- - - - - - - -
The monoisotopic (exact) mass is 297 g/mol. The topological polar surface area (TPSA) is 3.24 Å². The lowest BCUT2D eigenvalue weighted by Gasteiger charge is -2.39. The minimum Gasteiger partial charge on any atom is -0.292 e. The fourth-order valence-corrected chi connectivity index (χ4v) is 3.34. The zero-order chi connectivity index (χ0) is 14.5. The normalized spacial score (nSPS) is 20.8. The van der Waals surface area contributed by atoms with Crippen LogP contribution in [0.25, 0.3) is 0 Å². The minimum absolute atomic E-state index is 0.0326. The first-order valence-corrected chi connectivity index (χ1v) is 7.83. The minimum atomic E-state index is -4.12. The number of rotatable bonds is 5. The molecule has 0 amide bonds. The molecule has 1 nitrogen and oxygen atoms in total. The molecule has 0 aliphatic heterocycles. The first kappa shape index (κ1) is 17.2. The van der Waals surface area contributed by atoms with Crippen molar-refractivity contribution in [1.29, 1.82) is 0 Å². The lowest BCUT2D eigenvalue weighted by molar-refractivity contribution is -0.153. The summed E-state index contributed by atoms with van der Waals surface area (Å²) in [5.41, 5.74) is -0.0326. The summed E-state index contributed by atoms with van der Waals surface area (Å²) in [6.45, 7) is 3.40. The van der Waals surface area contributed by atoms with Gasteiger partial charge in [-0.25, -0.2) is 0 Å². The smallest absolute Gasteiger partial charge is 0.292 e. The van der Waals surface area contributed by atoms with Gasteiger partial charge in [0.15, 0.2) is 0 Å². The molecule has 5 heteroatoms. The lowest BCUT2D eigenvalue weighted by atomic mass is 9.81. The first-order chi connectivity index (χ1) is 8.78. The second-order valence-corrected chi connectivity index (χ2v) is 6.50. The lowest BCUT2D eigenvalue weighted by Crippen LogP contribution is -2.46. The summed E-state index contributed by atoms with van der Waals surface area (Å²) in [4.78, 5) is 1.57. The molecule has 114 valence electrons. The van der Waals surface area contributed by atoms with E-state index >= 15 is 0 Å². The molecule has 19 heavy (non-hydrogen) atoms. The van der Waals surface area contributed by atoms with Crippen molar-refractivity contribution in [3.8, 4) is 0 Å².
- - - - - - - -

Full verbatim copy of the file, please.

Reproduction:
The monoisotopic (exact) mass is 297 g/mol. The topological polar surface area (TPSA) is 3.24 Å². The lowest BCUT2D eigenvalue weighted by Gasteiger charge is -2.39. The minimum Gasteiger partial charge on any atom is -0.292 e. The fourth-order valence-corrected chi connectivity index (χ4v) is 3.34. The zero-order chi connectivity index (χ0) is 14.5. The normalized spacial score (nSPS) is 20.8. The van der Waals surface area contributed by atoms with Crippen LogP contribution in [0.25, 0.3) is 0 Å². The minimum absolute atomic E-state index is 0.0326. The first-order valence-corrected chi connectivity index (χ1v) is 7.83. The minimum atomic E-state index is -4.12. The number of rotatable bonds is 5. The molecule has 0 amide bonds. The molecule has 1 nitrogen and oxygen atoms in total. The molecule has 0 aliphatic heterocycles. The first kappa shape index (κ1) is 17.2. The van der Waals surface area contributed by atoms with Crippen molar-refractivity contribution in [1.29, 1.82) is 0 Å². The lowest BCUT2D eigenvalue weighted by molar-refractivity contribution is -0.153. The summed E-state index contributed by atoms with van der Waals surface area (Å²) in [5.41, 5.74) is -0.0326. The summed E-state index contributed by atoms with van der Waals surface area (Å²) in [6.45, 7) is 3.40. The van der Waals surface area contributed by atoms with Gasteiger partial charge in [-0.25, -0.2) is 0 Å². The smallest absolute Gasteiger partial charge is 0.292 e. The van der Waals surface area contributed by atoms with Gasteiger partial charge in [0.15, 0.2) is 0 Å². The molecule has 5 heteroatoms. The lowest BCUT2D eigenvalue weighted by atomic mass is 9.81. The first-order chi connectivity index (χ1) is 8.78. The second-order valence-corrected chi connectivity index (χ2v) is 6.50. The lowest BCUT2D eigenvalue weighted by Crippen LogP contribution is -2.46. The summed E-state index contributed by atoms with van der Waals surface area (Å²) in [4.78, 5) is 1.57. The molecule has 114 valence electrons. The van der Waals surface area contributed by atoms with E-state index >= 15 is 0 Å². The molecule has 19 heavy (non-hydrogen) atoms. The van der Waals surface area contributed by atoms with Crippen molar-refractivity contribution in [3.8, 4) is 0 Å².